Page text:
Day 2 and Tully has just come out a third time, been told he needs to rest or we won't go to the museum this afternoon, gone back to bed crying and woken Evie up after just a hour's sleep. I'm not sure I feel like being warm and open handed any more! I feel just as old as ever. But I'm going to go get Evie out of bed and give her a cuddle. And try not to think about what is required of me for the rest of the day and whether I'll have enough.
And tomorrow I'll wake up and try to listen again. And maybe at the end of the week I'll have something I've gleaned from the exercise that I can share with you. Or maybe you could share with me, how you develop a posture of living and learning and creating with your children, while maintaining some kind of identity and keeping up with the washing? I'd love to here your thoughts (and encouragement!!)
Jodi. xx


  1. Jodi, I don't think you are alone in your daily grind- being productive, an active mother who is intuitive to their childs needs and on top of the washing is all a dream. I am trying to say to myself that I am not a failure that we always have dirty washing, we always have too many baskets of washing to be folded and we always have too many baskets of ironing to be done.
    My new philosophy is to try to live in the moment, don't think about what you should be doing, what needs to be done, just go with what the moment allows you. If that is a shortened sleep then roll with it, if that is two uninterrupted hours of putting away then yay. Motherhood is a tough job, but you need to be able to sit back and appreciate- this is my new feeling to focus on!!

  2. OH my!! This is my life ;)
    I try to get all the day to day chores out of the way in the morning so the rest is play time!! I sew when she naps and mostly in the evenings when they're in bed. Occasionally if she's playing nicely I will sit at the table and get a bit done while she's colouring etc. but that rarely happens! There's been a couple of times that my scrap bin is all over the floor too, that really made me laugh!
    The listening and taking their lead is such a great goal and I'll be interested to see how you get on!!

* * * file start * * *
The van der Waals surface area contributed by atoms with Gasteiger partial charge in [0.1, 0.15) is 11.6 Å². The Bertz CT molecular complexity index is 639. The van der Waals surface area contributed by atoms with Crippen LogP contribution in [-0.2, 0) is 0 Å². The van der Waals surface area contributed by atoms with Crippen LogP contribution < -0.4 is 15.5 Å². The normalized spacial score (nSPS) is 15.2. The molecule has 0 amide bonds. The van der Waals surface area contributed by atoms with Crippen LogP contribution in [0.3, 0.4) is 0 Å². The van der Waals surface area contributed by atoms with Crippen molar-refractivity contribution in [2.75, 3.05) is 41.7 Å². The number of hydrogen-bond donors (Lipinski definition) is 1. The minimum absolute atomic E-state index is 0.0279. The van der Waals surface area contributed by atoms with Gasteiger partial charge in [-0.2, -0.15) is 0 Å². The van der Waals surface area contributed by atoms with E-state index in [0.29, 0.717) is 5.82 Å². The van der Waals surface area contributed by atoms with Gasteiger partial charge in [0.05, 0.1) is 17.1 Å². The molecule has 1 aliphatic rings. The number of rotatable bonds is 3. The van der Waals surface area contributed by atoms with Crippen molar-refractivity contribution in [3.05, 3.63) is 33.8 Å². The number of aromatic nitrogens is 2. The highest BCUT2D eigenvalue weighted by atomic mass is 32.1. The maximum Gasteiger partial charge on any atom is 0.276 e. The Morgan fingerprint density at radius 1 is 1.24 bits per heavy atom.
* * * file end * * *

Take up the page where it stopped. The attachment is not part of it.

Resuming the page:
Generally my life is smoother and less stressful when I do the same.
    p.s. typing this as they finish their puddings ;)

  3. Your not alone wanting to live the dream honey!
    It does however get easier as they grow up (and you can bribe them!)
    Our dishes get done when they get done, Irons are for pressing fabric to sew with not to wear and parenting should be a 4 person job!
    The only really helpful advice I can give you is to watch for the schedule your children keep themselves for a day, they will have hyper moments (usually when your busy) and lulls. Then work with that, what I mean is if Tully is really active first thing run with that and head to the park to tucker him out and spend time playing - soothes the conscience for later in the day when you need to have mummy time!
    Madam is 9 now and I kind of miss the days we went to the moon for a picnic, but now she likes sewing so I guess I'm still taking her lead lol

  4. Wow Jodi.... you sum it up so well. It's so hard juggling everything isn't it? I work three days a week and on those days I don't see the children (apart from maybe 20 minutes in the morning if I'm lucky) so on the days when I am at home with them I try really hard to put them first (and leave my own stuff for when they are asleep). I choose the activities that Hope (3 1/2) will enjoy joining in with e.g. baking or some cleaning (if she can spray the polish)so that I can feel I do achieve something throughout the day, but other than that we spend our time doing children's things! I see my sewing as a luxury for me, and usually only manage it two/three evenings a week. I find it hard, but I tell myself, I will never look back on my life and think 'I wish I'd cleaned up more, or I wish I'd had a tidier house' and I hope i never look back and say 'I wish I'd spent more time with my kids'!


  5. The only times I am truly productive is when all my boys were in school! Then I started to volunteer at the school. *snort*. Now, with the baby, I sew/craft first, and then do chores while he is awake. He likes to watch me and get in the middle of it all. But I know i will get more done when he goes to the children's program twice a week in the fall....and I am not going to volunteer!!!

  6. thank you for such great candor... When my oldest was an infant she was an amazing sleeper, and I got so much done. Then came #2, not such a great sleeper and of course #1 was getting older and more active every day. Now they are 11 and 8, and I feel like I've got some balance. Some ;-)


I so love your comments! I read all of them and reply when I can. If you don't hear back, I'm lost under a mound of scraps or outside jumping on the trampoline with the kids. Jodi. xx